7. Ensign Abraham Hamilton was fairly new on Excalibur -- he'd just been transferred from scientific research on Camelot a month or two ago! And now here he was, back from a frightening mirror universe, and his chief had asked him to do her a special favor! It was very exciting. She'd left instructions in the Lab, her message had said, as well as the supplies he would need. Quickly he put two and two together -- she had an important experiment for him to perform! It was so... just exciting! He picked up the padd on the clean desk in her office and looked it over. Then Ensign Hamilton read it two more times to make sure he hadn't missed something, and, shoulders set, headed back out to the main Lab. He knelt in front of a large glass enclosure, and squinted, not seeing what his chief had referred to on the padd. Then, something jumped at the side of the terrarium, and Abraham jumped away from the glass. Breathe, he told himself. This was, after all, his chance to impress the lieutenant commander! He retrieved several of the insects she'd specified, and stared down into the terrarium at the large orange spider there, looking up at him with legs raised. Citrus stared up at the strange face that seemed to be staring back at her and hissed, flashing blue feet at that evil visage. Clearly, it had some nefarious plot in mind to steal her stored cricket parts -- or ruin her web! One leg moving at a time, she started up the glass of the wall, in a better position to attack when he did whatever he was going to do. As he predicted (it seemed all evil people did the same things), he lifted the lid of the terrarium, and dropped straw-covered things in, then, lid in hand, stood there to watch. And all evil people did the same dumb things, too. Why he didn't put it right back on and re-encage her, she couldn't imagine. Stupid little humanses. But, it left her in a good position to... Pounce! But she missed her target (him), instead bouncing half off the side of her own tank to the floor. Hmm. She got lucky that time, and started in a sprint across the Lab. The chief's pet was getting away!! Oh, no! What was he going to do if Laarell came back and he had to tell her that her spider was gone? Quickly he grabbed an empty chemical holder, leaping towards the spider. The stars aligned for him, and the bug was trapped. Quickly Oh nooo!!! Citrus instantly started flinging herself at the glass, a low hiss escaping again. But before she knew it, there was a piece of something under her blue feet, and she was marched... no! Not back to the tank!!... and dropped back onto her plant. Hmmph. Nine days later... Laarell arrived back on Excalibur, in a considerably better mood than when she'd left, and headed right down to the Lab, not bothering to drop by her quarters first. She looked towards her beloved's cage, removing the bug and letting it crawl contentedly to her shoulder, then headed towards one of the back research rooms in search of Citrus' temporary keeper. Was it her, or did Hamilton look positively pale? The ensign's eyes boggled when he saw the spider. How come she didn't behave like that for him?? "Commander! Welcome back!" And his voice sounded of relief. "Thanks." Laarell grinned. "Everything go all right when I was gone with baby here?" That was no baby. That was an ugly, horrible, stinking, hissing, pouncing, biting... "Oh, yes, Commander! We got along so well! Three crickets a day -- your little darling was spoiled." He forced a smile at the pair. "Ahh. Good." She turned her head, stroked the tarantula's abdomen with one finger. "Here. I think she'd like to say thank you." She removed it from her shoulder, legs flailing wildly, and smiled, holding it out to Hamilton. He shook his head vehemently. "Really, Ma'am, that's quite all right --" "I insist." Reluctantly he took it into his hand, lightweight little monster, and inwardly, cringed. Deep in his heart, he knew that this was his reward for taking care of the stupid bug. His buddies down in Engineering had been right -- the Orion never would look at him. Even after he'd poured his heart into caring for her spider... Abraham sighed. Oh well. There were always other ways to get her attention.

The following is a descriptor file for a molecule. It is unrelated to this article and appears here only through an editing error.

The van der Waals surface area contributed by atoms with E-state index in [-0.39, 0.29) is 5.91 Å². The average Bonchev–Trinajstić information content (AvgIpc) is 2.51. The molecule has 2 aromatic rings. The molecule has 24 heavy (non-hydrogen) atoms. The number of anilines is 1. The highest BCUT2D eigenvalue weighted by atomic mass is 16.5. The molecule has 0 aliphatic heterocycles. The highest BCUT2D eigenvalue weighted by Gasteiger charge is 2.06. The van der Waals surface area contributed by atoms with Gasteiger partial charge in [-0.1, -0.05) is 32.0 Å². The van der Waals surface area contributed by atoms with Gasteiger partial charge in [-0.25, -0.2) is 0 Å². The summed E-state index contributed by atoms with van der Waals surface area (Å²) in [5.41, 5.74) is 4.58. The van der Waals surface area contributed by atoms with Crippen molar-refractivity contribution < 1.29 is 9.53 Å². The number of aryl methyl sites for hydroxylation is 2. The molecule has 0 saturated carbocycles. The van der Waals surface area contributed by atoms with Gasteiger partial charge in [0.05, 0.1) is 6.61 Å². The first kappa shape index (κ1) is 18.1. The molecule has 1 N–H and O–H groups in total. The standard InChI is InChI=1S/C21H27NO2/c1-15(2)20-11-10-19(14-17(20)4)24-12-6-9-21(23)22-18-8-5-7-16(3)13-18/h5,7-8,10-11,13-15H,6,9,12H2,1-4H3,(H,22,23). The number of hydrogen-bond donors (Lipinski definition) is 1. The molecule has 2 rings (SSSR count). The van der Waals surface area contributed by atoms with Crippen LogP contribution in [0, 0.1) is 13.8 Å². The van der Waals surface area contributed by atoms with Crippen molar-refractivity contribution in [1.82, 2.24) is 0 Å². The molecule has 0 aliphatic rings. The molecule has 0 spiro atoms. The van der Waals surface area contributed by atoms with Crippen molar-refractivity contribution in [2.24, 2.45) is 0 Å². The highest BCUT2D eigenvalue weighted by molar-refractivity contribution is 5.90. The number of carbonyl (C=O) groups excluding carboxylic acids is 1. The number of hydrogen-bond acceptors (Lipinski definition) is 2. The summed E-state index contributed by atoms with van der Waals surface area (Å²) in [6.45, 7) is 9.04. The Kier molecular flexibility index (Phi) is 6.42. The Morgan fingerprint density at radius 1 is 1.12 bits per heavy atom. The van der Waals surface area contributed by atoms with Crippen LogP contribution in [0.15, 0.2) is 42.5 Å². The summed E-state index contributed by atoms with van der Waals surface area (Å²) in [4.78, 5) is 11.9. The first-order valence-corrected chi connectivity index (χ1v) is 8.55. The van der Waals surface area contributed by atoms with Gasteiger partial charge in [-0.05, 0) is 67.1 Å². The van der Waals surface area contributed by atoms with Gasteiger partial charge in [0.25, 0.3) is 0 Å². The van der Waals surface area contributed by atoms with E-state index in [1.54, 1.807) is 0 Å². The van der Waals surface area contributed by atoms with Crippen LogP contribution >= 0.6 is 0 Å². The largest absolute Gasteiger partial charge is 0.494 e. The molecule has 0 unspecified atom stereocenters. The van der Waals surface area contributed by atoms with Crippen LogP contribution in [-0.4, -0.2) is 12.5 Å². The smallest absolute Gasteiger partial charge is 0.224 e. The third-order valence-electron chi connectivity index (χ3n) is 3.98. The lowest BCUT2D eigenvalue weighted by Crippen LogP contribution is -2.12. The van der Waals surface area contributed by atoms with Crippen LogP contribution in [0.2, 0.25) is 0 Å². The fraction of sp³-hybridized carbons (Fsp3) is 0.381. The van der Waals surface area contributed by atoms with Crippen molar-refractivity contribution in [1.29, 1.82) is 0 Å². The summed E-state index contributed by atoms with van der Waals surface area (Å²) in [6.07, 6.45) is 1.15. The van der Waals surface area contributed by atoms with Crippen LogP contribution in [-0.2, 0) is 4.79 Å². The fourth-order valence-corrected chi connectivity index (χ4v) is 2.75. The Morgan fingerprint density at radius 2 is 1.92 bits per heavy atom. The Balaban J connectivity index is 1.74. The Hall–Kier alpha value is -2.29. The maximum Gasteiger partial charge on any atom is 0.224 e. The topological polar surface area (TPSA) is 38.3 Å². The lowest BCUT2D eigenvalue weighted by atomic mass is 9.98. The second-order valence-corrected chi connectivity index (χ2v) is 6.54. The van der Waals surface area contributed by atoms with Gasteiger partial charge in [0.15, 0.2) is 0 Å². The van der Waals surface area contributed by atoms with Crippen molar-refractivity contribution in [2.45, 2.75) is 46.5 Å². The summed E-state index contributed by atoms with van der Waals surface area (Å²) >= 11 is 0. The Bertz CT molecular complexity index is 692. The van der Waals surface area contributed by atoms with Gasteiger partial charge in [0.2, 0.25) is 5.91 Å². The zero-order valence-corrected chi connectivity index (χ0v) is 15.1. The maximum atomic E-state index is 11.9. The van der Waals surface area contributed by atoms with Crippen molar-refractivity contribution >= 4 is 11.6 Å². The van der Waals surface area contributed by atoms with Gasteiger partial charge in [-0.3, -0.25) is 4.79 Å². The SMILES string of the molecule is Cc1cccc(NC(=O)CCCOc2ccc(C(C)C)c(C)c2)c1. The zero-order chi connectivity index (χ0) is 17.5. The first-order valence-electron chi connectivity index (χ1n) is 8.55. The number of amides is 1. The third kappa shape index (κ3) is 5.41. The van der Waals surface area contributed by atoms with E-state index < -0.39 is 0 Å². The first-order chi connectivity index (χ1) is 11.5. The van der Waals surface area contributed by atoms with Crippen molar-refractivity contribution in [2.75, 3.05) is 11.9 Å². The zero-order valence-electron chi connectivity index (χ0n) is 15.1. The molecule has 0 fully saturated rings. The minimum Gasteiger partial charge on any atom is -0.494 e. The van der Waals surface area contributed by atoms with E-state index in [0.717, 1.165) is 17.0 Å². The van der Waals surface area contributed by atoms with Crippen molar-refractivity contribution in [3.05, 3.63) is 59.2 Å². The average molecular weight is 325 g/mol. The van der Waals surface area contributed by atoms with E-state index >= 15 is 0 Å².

8. I can do it.
  9. Hmmmmmm. Something was definitely not right. It was past dinner time. And where was dinner? Dinner was late. Hmmmm indeed. Quite odd. She looked out at the science lab, watching the doors. No one! Now definitely very late. Shouldn't the green one be there to deposit food in her cage? Tentatively, an orange leg reached towards the side of the terrarium. Food wasn't here. Green should have deposited yummy cricket! Nor was the scared scientist who sometimes brought her dinner here. This was also odd. Perhaps the scientist was waiting on the green thing. It would have been very nice for the green thing to handle her, showing off the splendid orange and blue of her body. She would have liked that very much. It was like holding court, leaving her lush jungle palace to survey her beautiful grey empire with all of the blinking lights. Latching six blue feet onto the glass, Citrus settled in for a snooze, and wondered again where the green one was, drifting off to sleep with happy dreams of the African savannah.